Last week, I was at my six year-old nephew's birthday party and soon after opening his presents, he began playing with a few toys while listening to his new "Kidz Bop" CD. If you don't know of Kidz Bop, it's basically collections of famous current pop hits sung by groups of kids to the background of faceless karaoke backing tracks. Anyway, I couldn't help but notice one of the songs on my nephew's CD was Katy Perry's recent hit, "California Girls," only the choruses were altered so that the line "California girls, we're unforgettable/ Daisy Dukes, bikinis on top" was removed altogether, ostensibly because Kidz Bop might not consider such outfits appropriate for the young audience at which Kidz Bop is aimed. Either way, the truly baffling thing was that the kids still sing the second half of the chorus- several times no less- which goes, "Sun-kissed skin, so hot, we'll melt your popsicle." It's not that I don't understand- I do understand how this would occur- I just wish it weren't so, especially given the fact that I teach language arts.
Same goes for the bigotry surrounding the controversy of having a mosque built near Ground Zero. In one of her blog statements, Sarah Palin recently pleaded with "all non-violent Muslims" that they try to be understanding of her insistence that a mosque not be built there out of respect for the painful memories of 9/11. In answer to Mrs. Palin, I would ask all "non-bigoted Christians" to consider the idea that Jesus taught his followers to love their neighbors and to turn the other cheek. Moreover, I'd argue that allowing this mosque to be built would send a message to the world that we Americans do not blame Islam itself but rather Al-Qaeda for the terrorist act. To my mind, it would be like insisting that no Catholic churches be built in the vicinity of the Murrah building in Oklahoma City because Timothy McVeigh, a terrorist who considered the U.S. government to be the "ultimate bully," was Catholic. Either way, my opinion is in the minority so maybe I truly am not understanding something here.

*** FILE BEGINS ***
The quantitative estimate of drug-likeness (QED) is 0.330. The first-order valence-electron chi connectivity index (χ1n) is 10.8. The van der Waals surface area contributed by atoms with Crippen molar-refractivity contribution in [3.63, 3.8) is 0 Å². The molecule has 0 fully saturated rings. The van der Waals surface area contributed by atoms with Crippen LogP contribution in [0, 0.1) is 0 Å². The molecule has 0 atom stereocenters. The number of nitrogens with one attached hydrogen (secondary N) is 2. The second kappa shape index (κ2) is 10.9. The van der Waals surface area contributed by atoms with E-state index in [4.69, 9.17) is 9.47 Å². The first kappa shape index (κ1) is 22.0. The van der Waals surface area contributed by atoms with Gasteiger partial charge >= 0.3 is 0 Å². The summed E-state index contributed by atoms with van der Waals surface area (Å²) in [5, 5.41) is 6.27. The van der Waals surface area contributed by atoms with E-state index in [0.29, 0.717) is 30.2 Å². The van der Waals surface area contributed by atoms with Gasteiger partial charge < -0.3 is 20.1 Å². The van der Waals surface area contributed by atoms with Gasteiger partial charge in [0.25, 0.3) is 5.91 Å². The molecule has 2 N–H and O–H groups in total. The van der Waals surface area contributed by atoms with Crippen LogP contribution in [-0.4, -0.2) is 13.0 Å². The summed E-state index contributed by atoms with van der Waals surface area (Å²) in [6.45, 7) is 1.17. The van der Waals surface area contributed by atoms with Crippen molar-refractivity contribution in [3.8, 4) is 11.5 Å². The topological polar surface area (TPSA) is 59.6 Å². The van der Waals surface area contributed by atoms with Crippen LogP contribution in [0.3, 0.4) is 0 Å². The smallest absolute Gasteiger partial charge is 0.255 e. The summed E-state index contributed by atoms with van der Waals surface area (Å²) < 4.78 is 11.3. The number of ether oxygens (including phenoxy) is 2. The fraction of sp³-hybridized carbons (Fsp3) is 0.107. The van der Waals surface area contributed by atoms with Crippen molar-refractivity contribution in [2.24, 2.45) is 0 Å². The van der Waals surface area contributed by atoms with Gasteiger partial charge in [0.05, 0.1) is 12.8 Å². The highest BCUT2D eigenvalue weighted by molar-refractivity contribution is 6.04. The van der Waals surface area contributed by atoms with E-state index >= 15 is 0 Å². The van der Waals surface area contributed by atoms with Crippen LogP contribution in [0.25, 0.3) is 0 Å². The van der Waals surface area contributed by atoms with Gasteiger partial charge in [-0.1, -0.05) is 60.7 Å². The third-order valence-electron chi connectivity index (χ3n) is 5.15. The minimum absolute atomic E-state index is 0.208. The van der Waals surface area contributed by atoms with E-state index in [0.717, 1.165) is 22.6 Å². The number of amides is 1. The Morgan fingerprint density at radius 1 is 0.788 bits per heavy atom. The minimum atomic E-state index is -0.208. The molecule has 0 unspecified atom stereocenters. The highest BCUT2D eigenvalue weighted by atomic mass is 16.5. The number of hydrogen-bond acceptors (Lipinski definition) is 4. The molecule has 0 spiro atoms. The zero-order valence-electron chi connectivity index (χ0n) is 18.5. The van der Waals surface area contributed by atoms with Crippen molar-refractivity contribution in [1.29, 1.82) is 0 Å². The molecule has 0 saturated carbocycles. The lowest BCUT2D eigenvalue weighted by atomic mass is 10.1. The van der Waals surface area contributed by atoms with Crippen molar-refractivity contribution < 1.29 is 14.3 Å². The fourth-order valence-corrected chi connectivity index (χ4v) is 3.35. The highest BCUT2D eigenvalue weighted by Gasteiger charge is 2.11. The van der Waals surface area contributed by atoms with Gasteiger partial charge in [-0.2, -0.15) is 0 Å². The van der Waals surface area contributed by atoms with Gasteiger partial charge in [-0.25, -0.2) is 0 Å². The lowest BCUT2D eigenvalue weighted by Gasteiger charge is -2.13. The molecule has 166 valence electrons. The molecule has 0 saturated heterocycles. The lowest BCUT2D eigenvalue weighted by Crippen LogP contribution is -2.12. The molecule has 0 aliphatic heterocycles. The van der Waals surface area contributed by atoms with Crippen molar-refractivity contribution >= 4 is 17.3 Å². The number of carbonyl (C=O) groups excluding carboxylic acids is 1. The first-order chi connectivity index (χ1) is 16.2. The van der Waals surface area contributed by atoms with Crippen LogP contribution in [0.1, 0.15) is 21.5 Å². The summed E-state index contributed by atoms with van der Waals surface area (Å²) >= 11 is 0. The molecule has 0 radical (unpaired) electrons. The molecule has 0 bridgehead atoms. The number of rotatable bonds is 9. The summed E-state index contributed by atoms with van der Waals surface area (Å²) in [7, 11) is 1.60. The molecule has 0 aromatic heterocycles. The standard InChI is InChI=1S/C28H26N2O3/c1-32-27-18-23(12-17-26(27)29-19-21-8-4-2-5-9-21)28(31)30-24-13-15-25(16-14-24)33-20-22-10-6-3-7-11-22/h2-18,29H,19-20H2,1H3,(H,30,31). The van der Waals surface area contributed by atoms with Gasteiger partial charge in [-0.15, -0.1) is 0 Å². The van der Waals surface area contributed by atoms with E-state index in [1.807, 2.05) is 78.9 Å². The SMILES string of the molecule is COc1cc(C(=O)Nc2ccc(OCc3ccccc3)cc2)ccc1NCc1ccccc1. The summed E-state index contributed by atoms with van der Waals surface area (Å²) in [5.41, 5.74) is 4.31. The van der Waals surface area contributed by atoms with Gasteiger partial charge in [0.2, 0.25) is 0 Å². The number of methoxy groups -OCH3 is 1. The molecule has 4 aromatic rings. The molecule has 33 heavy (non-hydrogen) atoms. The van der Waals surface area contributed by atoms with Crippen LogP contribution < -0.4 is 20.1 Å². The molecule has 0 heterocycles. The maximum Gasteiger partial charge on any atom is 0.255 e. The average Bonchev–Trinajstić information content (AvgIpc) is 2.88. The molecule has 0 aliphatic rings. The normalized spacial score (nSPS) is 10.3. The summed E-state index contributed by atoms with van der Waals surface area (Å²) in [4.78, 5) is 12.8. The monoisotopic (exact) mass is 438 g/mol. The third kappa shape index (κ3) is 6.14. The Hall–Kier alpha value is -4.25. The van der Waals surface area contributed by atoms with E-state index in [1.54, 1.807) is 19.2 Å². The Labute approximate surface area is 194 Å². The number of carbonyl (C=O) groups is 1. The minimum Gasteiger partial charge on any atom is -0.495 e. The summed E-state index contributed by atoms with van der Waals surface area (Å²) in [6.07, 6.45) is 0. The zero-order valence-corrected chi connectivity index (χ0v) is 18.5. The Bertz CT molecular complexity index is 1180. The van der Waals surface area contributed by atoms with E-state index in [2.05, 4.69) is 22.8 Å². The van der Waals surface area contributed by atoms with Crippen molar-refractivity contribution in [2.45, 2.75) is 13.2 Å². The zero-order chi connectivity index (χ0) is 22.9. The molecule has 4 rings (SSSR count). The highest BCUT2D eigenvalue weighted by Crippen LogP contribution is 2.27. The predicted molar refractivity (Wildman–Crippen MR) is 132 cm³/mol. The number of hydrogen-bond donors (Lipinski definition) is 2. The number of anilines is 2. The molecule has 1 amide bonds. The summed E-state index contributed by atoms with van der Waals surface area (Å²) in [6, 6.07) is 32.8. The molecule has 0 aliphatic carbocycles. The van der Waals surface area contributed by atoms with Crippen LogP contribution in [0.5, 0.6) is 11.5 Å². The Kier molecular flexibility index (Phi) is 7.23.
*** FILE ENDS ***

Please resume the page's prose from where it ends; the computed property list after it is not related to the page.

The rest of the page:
Let me end on a non-political note and simply relate one of those "kids say the darndest things" moments. Last weekend, our family was having lunch at this cool cafe in Brattleboro- sorry, I can't remember the name (not Mocha Joe's or the hole in the ground place, though those are cool, too- this one made a note of their careful attention to being green-friendly in every way possible)- but they had a kids' corner with tables, toys, a blackboard to scribble on, etc. and our two oldest kids went straight for it while Shelly and I ordered coffee and snacks. Owen, our three year-old, and Hannah, his older sister, insisted they didn't want anything to eat but would be happy with smoothies. Later, after some time had passed, Hannah changed her mind and asked my wife if she'd go up and obtain a muffin or something. Shelly asked Owen again if he wanted anything but he was happy playing with the chalkboard and said no. A minute later, Owen ran up to his mother in line but she still couldn't get him to decide on a treat. She picked him up and held him on her hip nonetheless. Finally, one last time she asked him if he wanted anything to eat and he said no so she asked him why he left the chalkboard to come wait in line and he stated plainly to the delight of all four of the young women working behind the counter, "I just wanted to come see the pretty girls."